(First, have a look at setting up your system for Appium iOS support.)

To avoid a security dialog that may appear when launching your iOS apps you'll have to modify your /etc/authorization file in one of two ways:

  1. Manually modify the element following <allow-root> under <key>system.privilege.taskport</key> in your /etc/authorization file to <true/>.

  2. Run the following grunt command which automatically modifies your /etc/authorization file for you:

    sudo grunt authorize
    

At this point, you can simply run:

./reset.sh --ios --dev

Hacking with Appium (Android)

(First, have a look at setting up your system for Appium Android support (linux, osx or windows).)

Now, you can simply run:

./reset.sh --android --dev

If you want to use Selendroid for older apps:

./reset.sh --selendroid --dev

Make sure you have one and only one Android emulator or device running, e.g. by running this command in another process (assuming the emulator command is on your path):

emulator -avd <MyAvdName>

Making sure you're up to date

Since we use dev versions of some packages, it often becomes necessary to install new NPM packages or update various things. There's a handy shell script to do all this for all platforms (the --dev flag gets dev npm dependencies and test applications used in the Appium test suite):

./reset.sh --dev

Or you can run reset for individual platforms only:

./reset.sh --ios --dev
./reset.sh --android --dev
./reset.sh --selendroid --dev

Running Tests

Once, your system is set up and your code is up to date, you can run various kinds of tests:

grunt android
grunt ios
grunt selendroid
grunt firefoxos
grunt unit

Or you can run all tests:

grunt test

Before committing code, please run grunt to execute some basic tests and check your changes against code quality standards:

grunt
> Running "lint:all" (lint) task
> Lint free.
> Done, without errors.

Dig in deeper to Appium dev

Advanced grunt

If you want to run the Appium server and have it listen indefinitely, you can execute one of the following commands to start an Appium server with or without a specified app:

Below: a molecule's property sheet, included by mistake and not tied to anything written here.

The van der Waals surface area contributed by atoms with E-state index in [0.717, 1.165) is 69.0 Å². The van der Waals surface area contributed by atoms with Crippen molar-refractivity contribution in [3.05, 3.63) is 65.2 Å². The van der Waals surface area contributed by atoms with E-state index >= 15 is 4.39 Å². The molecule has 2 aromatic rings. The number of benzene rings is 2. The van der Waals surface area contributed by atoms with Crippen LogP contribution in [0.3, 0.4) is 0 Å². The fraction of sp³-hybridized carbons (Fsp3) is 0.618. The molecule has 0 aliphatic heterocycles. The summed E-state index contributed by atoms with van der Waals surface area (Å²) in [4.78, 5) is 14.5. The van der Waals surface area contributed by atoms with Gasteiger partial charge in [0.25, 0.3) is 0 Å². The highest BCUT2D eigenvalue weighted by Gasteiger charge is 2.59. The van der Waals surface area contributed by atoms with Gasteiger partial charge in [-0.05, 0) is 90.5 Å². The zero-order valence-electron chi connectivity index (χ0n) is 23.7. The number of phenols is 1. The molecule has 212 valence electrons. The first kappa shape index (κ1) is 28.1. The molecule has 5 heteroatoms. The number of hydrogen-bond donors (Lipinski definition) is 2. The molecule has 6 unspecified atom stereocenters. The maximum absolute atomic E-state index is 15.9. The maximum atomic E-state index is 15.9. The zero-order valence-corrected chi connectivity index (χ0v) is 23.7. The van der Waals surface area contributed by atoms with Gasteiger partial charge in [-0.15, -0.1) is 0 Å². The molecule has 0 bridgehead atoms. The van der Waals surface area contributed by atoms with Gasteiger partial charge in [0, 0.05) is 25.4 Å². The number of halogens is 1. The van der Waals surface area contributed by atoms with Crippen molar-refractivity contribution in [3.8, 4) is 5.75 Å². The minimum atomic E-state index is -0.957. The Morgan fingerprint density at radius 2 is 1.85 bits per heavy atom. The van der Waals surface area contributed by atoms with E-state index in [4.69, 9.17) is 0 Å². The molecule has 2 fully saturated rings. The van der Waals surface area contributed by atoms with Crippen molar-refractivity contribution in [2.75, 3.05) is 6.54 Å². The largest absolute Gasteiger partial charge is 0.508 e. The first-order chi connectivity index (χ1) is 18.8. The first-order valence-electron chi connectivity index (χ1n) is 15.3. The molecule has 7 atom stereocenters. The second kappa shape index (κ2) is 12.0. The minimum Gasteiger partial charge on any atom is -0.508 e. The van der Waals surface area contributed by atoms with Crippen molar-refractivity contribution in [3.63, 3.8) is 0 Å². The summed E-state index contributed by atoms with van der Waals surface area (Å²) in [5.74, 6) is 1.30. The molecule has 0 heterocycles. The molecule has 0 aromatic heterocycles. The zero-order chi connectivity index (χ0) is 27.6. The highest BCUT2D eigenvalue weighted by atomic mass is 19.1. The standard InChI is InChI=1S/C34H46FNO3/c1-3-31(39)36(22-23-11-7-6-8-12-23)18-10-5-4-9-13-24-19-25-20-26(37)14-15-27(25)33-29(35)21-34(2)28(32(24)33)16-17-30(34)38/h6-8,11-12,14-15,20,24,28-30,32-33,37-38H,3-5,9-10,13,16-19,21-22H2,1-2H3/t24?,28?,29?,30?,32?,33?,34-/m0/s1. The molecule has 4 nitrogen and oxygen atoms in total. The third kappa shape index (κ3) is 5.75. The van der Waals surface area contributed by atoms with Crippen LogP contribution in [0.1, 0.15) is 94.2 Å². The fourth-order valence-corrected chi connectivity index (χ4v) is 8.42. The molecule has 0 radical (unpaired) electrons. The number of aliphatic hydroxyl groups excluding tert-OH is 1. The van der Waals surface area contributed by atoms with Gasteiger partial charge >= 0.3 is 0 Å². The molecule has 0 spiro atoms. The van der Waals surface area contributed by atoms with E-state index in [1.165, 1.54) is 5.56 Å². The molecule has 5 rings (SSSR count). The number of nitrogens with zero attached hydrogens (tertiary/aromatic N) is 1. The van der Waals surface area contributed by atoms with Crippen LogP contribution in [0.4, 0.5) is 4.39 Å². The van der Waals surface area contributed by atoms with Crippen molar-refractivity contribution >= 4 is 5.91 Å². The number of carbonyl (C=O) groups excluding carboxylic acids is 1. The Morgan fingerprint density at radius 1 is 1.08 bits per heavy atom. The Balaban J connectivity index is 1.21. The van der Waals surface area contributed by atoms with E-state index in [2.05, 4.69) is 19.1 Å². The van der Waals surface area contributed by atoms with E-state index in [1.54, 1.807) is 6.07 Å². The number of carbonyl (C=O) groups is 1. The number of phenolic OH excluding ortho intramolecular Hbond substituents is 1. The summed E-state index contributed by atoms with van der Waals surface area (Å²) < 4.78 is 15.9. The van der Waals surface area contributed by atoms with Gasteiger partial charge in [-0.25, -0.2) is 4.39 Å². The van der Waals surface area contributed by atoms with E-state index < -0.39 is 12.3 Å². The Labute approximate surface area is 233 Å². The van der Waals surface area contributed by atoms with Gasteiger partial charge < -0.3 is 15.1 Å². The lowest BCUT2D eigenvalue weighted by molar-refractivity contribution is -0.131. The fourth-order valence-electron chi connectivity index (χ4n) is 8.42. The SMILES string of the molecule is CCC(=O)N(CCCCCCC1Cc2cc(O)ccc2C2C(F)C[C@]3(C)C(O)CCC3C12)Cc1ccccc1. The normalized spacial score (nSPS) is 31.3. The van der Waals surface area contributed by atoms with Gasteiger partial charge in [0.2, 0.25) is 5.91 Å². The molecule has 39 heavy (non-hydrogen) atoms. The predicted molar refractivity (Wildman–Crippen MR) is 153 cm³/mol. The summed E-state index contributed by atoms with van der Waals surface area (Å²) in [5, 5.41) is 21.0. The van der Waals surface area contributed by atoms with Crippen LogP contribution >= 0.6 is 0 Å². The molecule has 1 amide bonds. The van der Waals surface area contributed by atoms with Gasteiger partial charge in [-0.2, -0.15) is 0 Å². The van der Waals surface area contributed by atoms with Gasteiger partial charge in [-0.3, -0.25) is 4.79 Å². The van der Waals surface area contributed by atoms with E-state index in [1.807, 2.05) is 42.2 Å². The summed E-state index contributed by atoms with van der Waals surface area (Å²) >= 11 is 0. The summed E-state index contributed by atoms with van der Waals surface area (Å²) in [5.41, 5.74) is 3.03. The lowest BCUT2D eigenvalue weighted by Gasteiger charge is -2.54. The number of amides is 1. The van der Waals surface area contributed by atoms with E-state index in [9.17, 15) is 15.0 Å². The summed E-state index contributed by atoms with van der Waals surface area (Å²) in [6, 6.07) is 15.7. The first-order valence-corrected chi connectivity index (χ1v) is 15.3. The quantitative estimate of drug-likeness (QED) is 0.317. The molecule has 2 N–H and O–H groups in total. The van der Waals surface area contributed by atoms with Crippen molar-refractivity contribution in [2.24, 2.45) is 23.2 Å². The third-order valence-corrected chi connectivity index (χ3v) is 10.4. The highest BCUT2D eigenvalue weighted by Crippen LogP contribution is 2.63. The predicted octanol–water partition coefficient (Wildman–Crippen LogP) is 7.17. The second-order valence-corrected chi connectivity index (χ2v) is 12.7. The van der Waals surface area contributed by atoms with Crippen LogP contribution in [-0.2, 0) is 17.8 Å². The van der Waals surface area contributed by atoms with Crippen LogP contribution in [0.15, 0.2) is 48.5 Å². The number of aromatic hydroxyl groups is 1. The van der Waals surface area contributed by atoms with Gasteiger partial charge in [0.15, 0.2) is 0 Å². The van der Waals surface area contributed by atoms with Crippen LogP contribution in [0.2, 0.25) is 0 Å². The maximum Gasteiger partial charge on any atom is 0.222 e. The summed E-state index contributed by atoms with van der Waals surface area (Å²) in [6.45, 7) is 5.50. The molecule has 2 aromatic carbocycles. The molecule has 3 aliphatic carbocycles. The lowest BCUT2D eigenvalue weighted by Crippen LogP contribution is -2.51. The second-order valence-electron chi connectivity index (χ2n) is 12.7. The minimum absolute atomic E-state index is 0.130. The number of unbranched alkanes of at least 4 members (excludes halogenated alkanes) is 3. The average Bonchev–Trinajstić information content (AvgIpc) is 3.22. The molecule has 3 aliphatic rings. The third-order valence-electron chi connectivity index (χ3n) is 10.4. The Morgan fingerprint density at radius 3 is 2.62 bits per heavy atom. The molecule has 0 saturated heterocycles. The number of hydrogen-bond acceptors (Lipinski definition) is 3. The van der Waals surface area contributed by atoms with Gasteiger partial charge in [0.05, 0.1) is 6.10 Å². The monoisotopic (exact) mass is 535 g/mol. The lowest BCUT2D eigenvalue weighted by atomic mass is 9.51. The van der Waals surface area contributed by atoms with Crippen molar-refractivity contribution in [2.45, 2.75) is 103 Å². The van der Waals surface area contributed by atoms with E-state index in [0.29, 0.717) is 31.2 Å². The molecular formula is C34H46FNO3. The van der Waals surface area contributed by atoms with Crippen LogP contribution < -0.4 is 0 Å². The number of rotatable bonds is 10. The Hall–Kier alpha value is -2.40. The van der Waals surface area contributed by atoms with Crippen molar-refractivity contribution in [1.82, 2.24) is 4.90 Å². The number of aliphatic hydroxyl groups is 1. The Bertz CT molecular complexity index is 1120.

grunt appium           // launch Appium server without app
grunt appium:TestApp   // launch Appium server with the TestApp
grunt appium:UICatalog // launch Appium server with the UICatalog app

Like the power of automating dev tasks? Check out the Appium grunt tasks available to help with building apps, installing apps, generating docs, etc...

Running individual tests

If you have an Appium server listening, you can run individual test files using Mocha, for example:

mocha -t 60000 -R spec test/functional/testapp/simple.js

Advanced Appium server flags

Do you like getting close to the metal? Or are you trying to launch an Appium server from a script with a custom app? If so you can start Appium without grunt from the command line with an app or without an app, among other things:

node server.js // launch Appium server without app
node server.js --app /absolute/path/to/app  // launch Appium server with app
node server.js --launch // pre-launch the app when appium loads
node server.js --log /my/appium.log // log to file instead of stdout
node server.js --quiet // don't log verbose output

(See the server documentation for all CLI arguments.)

Using with a Bitbeambot and other robots

Check out the Appium Robots project

Contributing

Fork the project, make a change, and send a pull request!

Oh and please have a look at our Style Guide before getting to work.

Project Credits & Inspiration

The open source community has made this project possible, please add missing projects to the list.

All the OSS code contributing to Appium

Mailing List

Announcements and debates often take place on the Discussion Group, be sure to sign up!